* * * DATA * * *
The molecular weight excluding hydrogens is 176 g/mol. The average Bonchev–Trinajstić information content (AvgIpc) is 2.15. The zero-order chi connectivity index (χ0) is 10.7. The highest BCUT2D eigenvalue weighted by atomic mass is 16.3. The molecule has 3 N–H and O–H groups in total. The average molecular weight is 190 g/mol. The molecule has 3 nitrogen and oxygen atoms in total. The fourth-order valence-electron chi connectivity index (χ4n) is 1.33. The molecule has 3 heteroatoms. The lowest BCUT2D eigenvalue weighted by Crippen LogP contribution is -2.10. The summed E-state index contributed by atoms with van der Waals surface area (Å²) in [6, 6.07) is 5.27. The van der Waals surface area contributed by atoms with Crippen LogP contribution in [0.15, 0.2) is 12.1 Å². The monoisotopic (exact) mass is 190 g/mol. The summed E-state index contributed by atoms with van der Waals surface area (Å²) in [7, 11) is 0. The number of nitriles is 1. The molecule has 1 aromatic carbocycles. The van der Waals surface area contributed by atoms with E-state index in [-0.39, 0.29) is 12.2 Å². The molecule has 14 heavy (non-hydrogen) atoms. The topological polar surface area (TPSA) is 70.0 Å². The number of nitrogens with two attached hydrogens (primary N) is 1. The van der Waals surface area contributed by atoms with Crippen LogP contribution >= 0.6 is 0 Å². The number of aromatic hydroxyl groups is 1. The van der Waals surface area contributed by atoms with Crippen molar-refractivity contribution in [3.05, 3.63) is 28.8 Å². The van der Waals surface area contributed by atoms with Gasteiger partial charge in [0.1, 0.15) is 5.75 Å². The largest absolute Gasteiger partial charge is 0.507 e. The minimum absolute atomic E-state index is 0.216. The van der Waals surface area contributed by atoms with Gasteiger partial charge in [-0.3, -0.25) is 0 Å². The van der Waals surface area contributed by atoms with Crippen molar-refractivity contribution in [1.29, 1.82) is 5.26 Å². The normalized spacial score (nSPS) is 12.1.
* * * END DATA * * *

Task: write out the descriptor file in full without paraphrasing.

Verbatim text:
The molecular weight excluding hydrogens is 176 g/mol. The average Bonchev–Trinajstić information content (AvgIpc) is 2.15. The zero-order chi connectivity index (χ0) is 10.7. The highest BCUT2D eigenvalue weighted by atomic mass is 16.3. The molecule has 3 N–H and O–H groups in total. The average molecular weight is 190 g/mol. The molecule has 3 nitrogen and oxygen atoms in total. The fourth-order valence-electron chi connectivity index (χ4n) is 1.33. The molecule has 3 heteroatoms. The lowest BCUT2D eigenvalue weighted by Crippen LogP contribution is -2.10. The summed E-state index contributed by atoms with van der Waals surface area (Å²) in [6, 6.07) is 5.27. The van der Waals surface area contributed by atoms with Crippen LogP contribution in [0.15, 0.2) is 12.1 Å². The monoisotopic (exact) mass is 190 g/mol. The summed E-state index contributed by atoms with van der Waals surface area (Å²) in [7, 11) is 0. The number of nitriles is 1. The molecule has 1 aromatic carbocycles. The van der Waals surface area contributed by atoms with E-state index in [-0.39, 0.29) is 12.2 Å². The molecule has 14 heavy (non-hydrogen) atoms. The topological polar surface area (TPSA) is 70.0 Å². The number of nitrogens with two attached hydrogens (primary N) is 1. The van der Waals surface area contributed by atoms with Crippen LogP contribution >= 0.6 is 0 Å². The number of aromatic hydroxyl groups is 1. The van der Waals surface area contributed by atoms with Crippen molar-refractivity contribution in [3.05, 3.63) is 28.8 Å². The van der Waals surface area contributed by atoms with Gasteiger partial charge in [0.1, 0.15) is 5.75 Å². The largest absolute Gasteiger partial charge is 0.507 e. The minimum absolute atomic E-state index is 0.216. The van der Waals surface area contributed by atoms with Gasteiger partial charge in [-0.3, -0.25) is 0 Å². The van der Waals surface area contributed by atoms with Crippen molar-refractivity contribution in [1.29, 1.82) is 5.26 Å². The normalized spacial score (nSPS) is 12.1.